and the purpose of that review was what? Vindication for your response?

AND he gave you the means to link to the data (because it seemed as if you didn’t know how to get it) AND to respond in THIS thread would have been off topic. So, stop your bitching and, if you are seriously interested. Look it up. Stop wasting this thread’s bandwidth.


I think you’re talking about cutting test parts out of cardstock to check fitment, not to make sure they will cut correctly right?

makes sense, but I haven’t tried it. Before steel prices went nuts I had cut multiple test pieces out of 18 gauge.

What are you trying to test or cut?

Correct I’m cutting a flange for an exhaust bracket that has 3 bolts coming through I wanted to cut some card stock to test my dimensions to make sure it slides over the bolts right

Hmm. I feel like it wouldn’t be a perfect representation, because the plasma may be .02 or so off depending on kerf and taper. Cardstock may flex a hair and go over the bolt when the same file cut on your table would be off. I have a cricut, even so I don’t think I’d bother cutting a test piece. I’d scrap some 16 gauge just to test the part out.

I know the feeling you have. Let me guess, it’s in a tricky spot to measure? I built a battery tray that unless I disassembled half my engine bay I wasn’t going to get good measurements. So lots of trial and error.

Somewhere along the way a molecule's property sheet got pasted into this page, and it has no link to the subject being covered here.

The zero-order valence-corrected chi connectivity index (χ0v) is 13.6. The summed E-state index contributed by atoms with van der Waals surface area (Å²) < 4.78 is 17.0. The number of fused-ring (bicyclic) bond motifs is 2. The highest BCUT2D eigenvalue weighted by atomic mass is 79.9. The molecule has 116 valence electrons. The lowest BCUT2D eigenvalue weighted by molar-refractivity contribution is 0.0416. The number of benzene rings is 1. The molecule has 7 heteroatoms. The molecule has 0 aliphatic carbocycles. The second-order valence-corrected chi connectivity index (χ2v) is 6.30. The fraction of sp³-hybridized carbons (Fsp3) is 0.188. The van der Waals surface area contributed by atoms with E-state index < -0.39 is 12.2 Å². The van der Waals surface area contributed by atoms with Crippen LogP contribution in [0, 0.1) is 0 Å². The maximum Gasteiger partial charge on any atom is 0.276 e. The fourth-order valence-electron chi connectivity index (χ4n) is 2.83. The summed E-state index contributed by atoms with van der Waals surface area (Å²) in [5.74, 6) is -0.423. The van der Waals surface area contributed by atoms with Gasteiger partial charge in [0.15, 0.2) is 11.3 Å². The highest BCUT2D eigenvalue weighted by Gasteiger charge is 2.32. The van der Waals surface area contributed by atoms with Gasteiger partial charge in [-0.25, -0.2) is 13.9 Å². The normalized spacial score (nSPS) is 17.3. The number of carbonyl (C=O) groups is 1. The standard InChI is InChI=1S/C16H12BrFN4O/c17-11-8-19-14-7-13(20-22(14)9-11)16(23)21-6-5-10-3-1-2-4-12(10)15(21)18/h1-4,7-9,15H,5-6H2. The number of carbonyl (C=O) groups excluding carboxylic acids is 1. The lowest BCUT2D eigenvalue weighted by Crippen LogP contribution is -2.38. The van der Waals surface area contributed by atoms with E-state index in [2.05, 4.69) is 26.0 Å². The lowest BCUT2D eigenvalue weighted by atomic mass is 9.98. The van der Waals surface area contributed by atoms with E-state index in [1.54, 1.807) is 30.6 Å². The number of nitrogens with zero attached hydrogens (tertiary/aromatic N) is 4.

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Hah yes you feel my pain. I am going to give the 16 gauge trial piece a go before I hit the 5/16 stainless. Thank you for the input!

How big is the bracket? sometimes you can go to a body shop and get old damaged panels and get some metal from them. hoods and trunks are pretty good stuff.
You can also check for drops from a local metal shop.
A small drop of thin metal shouldn’t cost very much.


Looks like I’ll be hitting all the local body shops tomorrow!

YES I use my Klick N Kut to model everything think I make. It’s cheaper than wasting metal. There are any machines that do this. Look for ones that will read DXF files or SVG’s. I run a software called signlab which came with my machine which will convert SVG files into DXF files as well. I also model everything at a scale so can troubleshoot cheaply. I’m doing alot of 3d type art mostly birds so making them in paper first is most helpful. Hope that helps

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If the part is small enough to fit on a sheet of paper, use fusion’s drawing feature, export as a pdf and print the pdf. Basically print out a 1:1 drawing/blueprint and either cut out the paper part or set the mating flange/template on the paper to check alignment.

Just make sure everything is set to 1:1 on the drawing and to 100% on the print settings.

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Clever thanks for the suggestion

i know your pain Baxta , im new here but i had to interject .BTW great practice to use a posterboard template in any event. Have you tried the “FF” filthy finger you run that finger over a piece of notebook paper that you have placed over the surface youre going to duplicate. the pressure of your finger makes a detail template layout that can be transfered or measured . works in a tight pinch like it seems youre in now. good luck I hope my first post is a helpful one